“Thank you again, Panacea,” I said. “For putting me back together.”
She opened her mouth to speak, then seemed to reconsider. She pointed at the portal. I nodded, and followed her as we strode through. Tattletale and Imp remained in the hospital lobby, and the portal remained open. Rachel followed us through, but seemed to sense that we wanted a private discussion and wandered off a short distance.
Panacea and I walked out onto a shelf of rubble that had once been the midpoint of a bridge.
“I’m not a fighter,” she said. “I hope you understand.”
“I do,” I said. “But I’m kind of hoping that, in the end, we aren’t left with only the people who ‘aren’t fighters’ on the battlefield, who’ve realized they have no choice but to change their minds. It’d be pretty tragic if we got that far and someone like you clued into the fact that you could have helped. It would be somehow fitting, too, if that’s how humanity went extinct.”
“It would be just as tragic if we rushed headlong into a fight, and threw away a life in the process, only to realize in retrospect it was someone vital,” she said.
“Good luck. Don’t turn your back on Lung.”
“I won’t. I’m pretty good when it comes to keeping an eye on people,” I said. I called bugs to my hand, as if to illustrate.
“Then I really hope you succeed in the fights that come. We’re kind of counting on you.”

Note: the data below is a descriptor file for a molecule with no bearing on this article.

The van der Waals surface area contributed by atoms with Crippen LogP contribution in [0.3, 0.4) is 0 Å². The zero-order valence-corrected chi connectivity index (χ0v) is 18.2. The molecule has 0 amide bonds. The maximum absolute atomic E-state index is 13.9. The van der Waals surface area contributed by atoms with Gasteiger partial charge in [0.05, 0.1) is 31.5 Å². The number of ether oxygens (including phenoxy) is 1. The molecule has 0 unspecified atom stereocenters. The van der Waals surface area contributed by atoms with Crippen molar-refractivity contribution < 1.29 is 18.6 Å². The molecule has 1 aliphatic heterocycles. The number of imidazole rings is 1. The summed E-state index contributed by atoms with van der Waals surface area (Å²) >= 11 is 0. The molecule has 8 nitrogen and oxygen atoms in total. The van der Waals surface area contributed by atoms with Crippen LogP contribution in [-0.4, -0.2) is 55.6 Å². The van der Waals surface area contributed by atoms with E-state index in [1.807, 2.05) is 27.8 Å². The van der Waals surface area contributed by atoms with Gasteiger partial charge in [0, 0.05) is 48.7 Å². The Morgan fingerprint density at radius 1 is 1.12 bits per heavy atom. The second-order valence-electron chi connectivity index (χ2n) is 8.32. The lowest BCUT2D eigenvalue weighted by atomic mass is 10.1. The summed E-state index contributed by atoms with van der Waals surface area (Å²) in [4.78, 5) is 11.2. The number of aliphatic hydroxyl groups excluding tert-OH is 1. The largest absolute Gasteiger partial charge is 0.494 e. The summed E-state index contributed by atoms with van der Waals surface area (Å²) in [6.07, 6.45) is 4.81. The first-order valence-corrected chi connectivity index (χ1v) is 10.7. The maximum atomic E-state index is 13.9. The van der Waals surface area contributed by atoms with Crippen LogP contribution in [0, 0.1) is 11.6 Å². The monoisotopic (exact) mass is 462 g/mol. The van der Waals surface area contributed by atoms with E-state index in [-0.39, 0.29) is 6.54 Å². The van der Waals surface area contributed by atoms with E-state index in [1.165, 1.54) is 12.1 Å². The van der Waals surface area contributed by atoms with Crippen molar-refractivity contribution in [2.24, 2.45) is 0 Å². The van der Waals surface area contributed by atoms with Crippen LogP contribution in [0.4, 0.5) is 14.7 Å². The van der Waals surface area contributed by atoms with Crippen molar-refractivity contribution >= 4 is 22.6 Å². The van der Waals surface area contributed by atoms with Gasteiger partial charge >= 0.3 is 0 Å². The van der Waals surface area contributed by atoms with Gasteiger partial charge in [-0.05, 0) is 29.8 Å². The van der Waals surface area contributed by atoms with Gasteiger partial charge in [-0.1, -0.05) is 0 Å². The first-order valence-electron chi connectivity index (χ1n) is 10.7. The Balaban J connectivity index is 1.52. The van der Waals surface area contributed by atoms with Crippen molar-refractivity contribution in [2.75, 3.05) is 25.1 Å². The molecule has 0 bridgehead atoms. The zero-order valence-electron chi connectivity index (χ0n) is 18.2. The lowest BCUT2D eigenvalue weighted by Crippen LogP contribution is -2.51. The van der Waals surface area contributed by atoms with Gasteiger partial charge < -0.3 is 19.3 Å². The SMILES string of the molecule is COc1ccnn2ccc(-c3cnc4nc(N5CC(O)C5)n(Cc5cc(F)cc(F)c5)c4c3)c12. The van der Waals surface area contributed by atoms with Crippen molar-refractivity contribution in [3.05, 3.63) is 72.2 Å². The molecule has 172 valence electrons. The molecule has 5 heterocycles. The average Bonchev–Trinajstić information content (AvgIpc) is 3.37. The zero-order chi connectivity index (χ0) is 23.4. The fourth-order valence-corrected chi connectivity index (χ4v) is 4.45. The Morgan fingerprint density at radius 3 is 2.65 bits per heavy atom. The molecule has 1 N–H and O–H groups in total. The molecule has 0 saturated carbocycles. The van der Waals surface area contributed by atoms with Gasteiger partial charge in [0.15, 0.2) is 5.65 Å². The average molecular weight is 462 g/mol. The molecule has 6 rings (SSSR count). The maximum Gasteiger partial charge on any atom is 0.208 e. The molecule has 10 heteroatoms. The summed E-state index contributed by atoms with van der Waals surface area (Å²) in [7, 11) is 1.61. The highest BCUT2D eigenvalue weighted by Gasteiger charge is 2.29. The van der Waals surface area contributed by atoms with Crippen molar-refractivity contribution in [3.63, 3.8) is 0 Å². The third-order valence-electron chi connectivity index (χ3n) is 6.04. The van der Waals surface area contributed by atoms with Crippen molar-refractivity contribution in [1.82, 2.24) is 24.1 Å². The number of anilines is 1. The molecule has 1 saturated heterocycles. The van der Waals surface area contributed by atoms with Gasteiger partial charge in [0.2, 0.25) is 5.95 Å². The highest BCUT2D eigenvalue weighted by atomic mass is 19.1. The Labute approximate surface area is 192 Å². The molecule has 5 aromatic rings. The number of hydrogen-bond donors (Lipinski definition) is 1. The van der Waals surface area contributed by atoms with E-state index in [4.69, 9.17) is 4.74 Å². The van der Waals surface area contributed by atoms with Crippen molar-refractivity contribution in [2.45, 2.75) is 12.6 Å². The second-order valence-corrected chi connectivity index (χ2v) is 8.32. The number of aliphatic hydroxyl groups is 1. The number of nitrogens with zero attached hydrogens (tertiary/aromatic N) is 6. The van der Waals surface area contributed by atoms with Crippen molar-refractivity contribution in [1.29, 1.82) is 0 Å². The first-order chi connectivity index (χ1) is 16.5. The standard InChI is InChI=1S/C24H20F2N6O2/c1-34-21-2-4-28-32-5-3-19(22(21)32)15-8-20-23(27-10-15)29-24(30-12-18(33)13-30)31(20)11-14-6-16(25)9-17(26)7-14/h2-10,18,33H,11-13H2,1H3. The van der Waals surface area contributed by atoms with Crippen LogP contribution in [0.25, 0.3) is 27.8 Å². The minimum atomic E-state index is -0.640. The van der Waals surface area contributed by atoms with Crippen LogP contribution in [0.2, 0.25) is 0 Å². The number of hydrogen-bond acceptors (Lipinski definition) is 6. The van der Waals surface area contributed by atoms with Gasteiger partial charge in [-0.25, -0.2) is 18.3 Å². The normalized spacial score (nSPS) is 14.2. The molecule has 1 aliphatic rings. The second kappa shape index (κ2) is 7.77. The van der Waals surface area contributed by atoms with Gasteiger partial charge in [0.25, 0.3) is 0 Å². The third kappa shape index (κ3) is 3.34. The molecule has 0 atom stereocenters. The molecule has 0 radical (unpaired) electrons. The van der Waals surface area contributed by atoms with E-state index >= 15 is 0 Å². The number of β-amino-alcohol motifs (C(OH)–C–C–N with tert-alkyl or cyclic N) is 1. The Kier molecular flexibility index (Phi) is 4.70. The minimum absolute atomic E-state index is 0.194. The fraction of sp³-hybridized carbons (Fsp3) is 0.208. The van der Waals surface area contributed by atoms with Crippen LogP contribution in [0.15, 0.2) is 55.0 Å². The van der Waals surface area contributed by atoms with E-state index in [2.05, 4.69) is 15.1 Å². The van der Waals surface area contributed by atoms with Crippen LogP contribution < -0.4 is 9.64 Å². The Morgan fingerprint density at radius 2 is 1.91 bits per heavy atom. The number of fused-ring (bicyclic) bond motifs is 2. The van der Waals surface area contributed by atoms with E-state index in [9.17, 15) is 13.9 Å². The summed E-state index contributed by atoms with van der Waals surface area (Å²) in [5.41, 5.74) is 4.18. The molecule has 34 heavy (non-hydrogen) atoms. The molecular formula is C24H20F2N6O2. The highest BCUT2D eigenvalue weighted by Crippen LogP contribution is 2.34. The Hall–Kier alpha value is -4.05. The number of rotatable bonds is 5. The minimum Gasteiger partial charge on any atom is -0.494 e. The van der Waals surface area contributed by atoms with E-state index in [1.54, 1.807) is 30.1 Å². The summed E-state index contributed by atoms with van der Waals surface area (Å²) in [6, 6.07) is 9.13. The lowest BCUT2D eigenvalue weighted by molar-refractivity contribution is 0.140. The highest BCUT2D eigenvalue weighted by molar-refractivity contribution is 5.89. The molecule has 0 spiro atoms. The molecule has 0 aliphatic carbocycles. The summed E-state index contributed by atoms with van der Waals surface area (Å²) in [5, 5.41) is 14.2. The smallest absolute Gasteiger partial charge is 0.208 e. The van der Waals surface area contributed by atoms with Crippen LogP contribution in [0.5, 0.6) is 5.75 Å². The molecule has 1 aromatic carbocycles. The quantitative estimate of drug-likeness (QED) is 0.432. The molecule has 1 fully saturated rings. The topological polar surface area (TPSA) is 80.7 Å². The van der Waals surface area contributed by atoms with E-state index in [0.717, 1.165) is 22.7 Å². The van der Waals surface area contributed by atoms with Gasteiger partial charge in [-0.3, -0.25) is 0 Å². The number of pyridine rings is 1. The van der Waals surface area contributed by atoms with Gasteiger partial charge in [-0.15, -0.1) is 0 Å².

“Likewise,” I said. “I mean, I hope you achieve whatever you’re striving to do here.”
She glanced back towards the portal, which glowed from the ambient light of the room on the other side. “Second chances.”
“Together, we’re giving second chances to monsters who don’t deserve them.”
“Yourself included?” I asked.
“I’m not sure I get it,” I told her. I could see Shadow Stalker land to perch on an outcropping of steel reinforcement, a distance away, watching us. “I mean, I do get the second chances thing, not deserving it. But…”
I trailed off. I couldn’t articulate it well enough.
“When you’re in that position, sometimes the only people willing to extend those second chances to you are the people who need them.”
“I understand,” I said. “You know, if you’d joined the Undersiders back then, we could have given you that.”
“You could have. I’m not sure I could have taken it.”
“Right,” I answered. “Yeah.”
“Not all of us are like that, though,” she said. “Lung isn’t, as far as I can tell, but maybe you’ll see it if you look for it. Or maybe you’ll get burned to a crisp by Lung the second an enemy distracts you and you forget to watch him.”
“He’s not someone who builds or rebuilds. He’s someone who destroys.”
Something in that phrase struck a chord in me. I knew the right answer, right away.
“We just need to point him in the right direction, then,” I said.
“Best of luck with that,” Panacea said.
She’d had her hands clasped, and as she extended a hand to shake, I could feel the bugs come to life, fluttering free of the space between her palms.
Relay bugs. Twenty.
I checked, investigating their internal makeup. They could breed.
Even with that gift, even with the fact that she’d never done anything to me, I couldn’t help but think of the incoherent mess of details I’d seen in the records. The pictures that catalogued the event that had preceded her voluntary admission to the Birdcage. I saw her outstretched hand and hesitated for a fraction of a second. From the expression on her face, I knew she had noticed.
I shook her hand, drawing the relay bugs to me and stashing them in my belt. “Thank you.”